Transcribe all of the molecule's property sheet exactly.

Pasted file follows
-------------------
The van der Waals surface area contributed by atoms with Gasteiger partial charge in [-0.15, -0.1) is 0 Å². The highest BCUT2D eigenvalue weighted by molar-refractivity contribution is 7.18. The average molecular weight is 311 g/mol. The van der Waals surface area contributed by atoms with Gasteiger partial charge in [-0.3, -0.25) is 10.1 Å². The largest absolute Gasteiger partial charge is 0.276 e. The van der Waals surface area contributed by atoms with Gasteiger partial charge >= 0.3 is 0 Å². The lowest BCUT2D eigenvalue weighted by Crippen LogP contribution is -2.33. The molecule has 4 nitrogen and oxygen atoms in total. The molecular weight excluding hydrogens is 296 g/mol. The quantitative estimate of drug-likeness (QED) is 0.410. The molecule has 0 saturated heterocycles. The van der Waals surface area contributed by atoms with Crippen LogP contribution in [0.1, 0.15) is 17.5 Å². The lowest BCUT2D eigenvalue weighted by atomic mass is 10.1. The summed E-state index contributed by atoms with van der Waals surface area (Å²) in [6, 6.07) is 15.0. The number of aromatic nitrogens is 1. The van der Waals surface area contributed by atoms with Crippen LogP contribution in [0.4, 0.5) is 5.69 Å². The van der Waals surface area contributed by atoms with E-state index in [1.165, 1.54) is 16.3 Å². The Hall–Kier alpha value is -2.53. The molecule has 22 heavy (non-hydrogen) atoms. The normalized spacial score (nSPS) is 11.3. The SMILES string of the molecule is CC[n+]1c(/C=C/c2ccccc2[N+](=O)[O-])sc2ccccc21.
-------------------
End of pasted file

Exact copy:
The van der Waals surface area contributed by atoms with Gasteiger partial charge in [-0.15, -0.1) is 0 Å². The highest BCUT2D eigenvalue weighted by molar-refractivity contribution is 7.18. The average molecular weight is 311 g/mol. The van der Waals surface area contributed by atoms with Gasteiger partial charge in [-0.3, -0.25) is 10.1 Å². The largest absolute Gasteiger partial charge is 0.276 e. The van der Waals surface area contributed by atoms with Gasteiger partial charge >= 0.3 is 0 Å². The lowest BCUT2D eigenvalue weighted by Crippen LogP contribution is -2.33. The molecule has 4 nitrogen and oxygen atoms in total. The molecular weight excluding hydrogens is 296 g/mol. The quantitative estimate of drug-likeness (QED) is 0.410. The molecule has 0 saturated heterocycles. The van der Waals surface area contributed by atoms with Crippen LogP contribution in [0.1, 0.15) is 17.5 Å². The lowest BCUT2D eigenvalue weighted by atomic mass is 10.1. The summed E-state index contributed by atoms with van der Waals surface area (Å²) in [6, 6.07) is 15.0. The number of aromatic nitrogens is 1. The van der Waals surface area contributed by atoms with Crippen LogP contribution in [0.4, 0.5) is 5.69 Å². The van der Waals surface area contributed by atoms with E-state index in [1.165, 1.54) is 16.3 Å². The Hall–Kier alpha value is -2.53. The molecule has 22 heavy (non-hydrogen) atoms. The normalized spacial score (nSPS) is 11.3. The SMILES string of the molecule is CC[n+]1c(/C=C/c2ccccc2[N+](=O)[O-])sc2ccccc21.